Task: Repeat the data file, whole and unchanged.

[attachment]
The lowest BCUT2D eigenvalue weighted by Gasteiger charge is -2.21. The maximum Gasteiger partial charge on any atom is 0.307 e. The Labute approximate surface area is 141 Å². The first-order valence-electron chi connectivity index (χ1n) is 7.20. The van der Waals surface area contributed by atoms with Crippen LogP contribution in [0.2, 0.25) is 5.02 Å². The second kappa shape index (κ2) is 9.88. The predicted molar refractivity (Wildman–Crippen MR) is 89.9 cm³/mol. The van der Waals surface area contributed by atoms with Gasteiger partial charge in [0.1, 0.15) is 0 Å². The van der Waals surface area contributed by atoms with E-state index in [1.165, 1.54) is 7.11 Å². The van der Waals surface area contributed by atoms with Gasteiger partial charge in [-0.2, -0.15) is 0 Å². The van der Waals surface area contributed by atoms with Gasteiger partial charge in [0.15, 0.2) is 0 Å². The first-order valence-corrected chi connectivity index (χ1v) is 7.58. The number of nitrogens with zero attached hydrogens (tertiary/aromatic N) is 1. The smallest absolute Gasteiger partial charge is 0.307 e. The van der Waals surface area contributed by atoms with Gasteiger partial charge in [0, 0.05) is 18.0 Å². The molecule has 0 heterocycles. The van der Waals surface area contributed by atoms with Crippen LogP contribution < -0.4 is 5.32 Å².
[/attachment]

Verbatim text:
The lowest BCUT2D eigenvalue weighted by Gasteiger charge is -2.21. The maximum Gasteiger partial charge on any atom is 0.307 e. The Labute approximate surface area is 141 Å². The first-order valence-electron chi connectivity index (χ1n) is 7.20. The van der Waals surface area contributed by atoms with Crippen LogP contribution in [0.2, 0.25) is 5.02 Å². The second kappa shape index (κ2) is 9.88. The predicted molar refractivity (Wildman–Crippen MR) is 89.9 cm³/mol. The van der Waals surface area contributed by atoms with Gasteiger partial charge in [0.1, 0.15) is 0 Å². The van der Waals surface area contributed by atoms with E-state index in [1.165, 1.54) is 7.11 Å². The van der Waals surface area contributed by atoms with Gasteiger partial charge in [-0.2, -0.15) is 0 Å². The van der Waals surface area contributed by atoms with Gasteiger partial charge in [0.15, 0.2) is 0 Å². The first-order valence-corrected chi connectivity index (χ1v) is 7.58. The number of nitrogens with zero attached hydrogens (tertiary/aromatic N) is 1. The smallest absolute Gasteiger partial charge is 0.307 e. The van der Waals surface area contributed by atoms with Gasteiger partial charge in [0, 0.05) is 18.0 Å². The molecule has 0 heterocycles. The van der Waals surface area contributed by atoms with Crippen LogP contribution < -0.4 is 5.32 Å².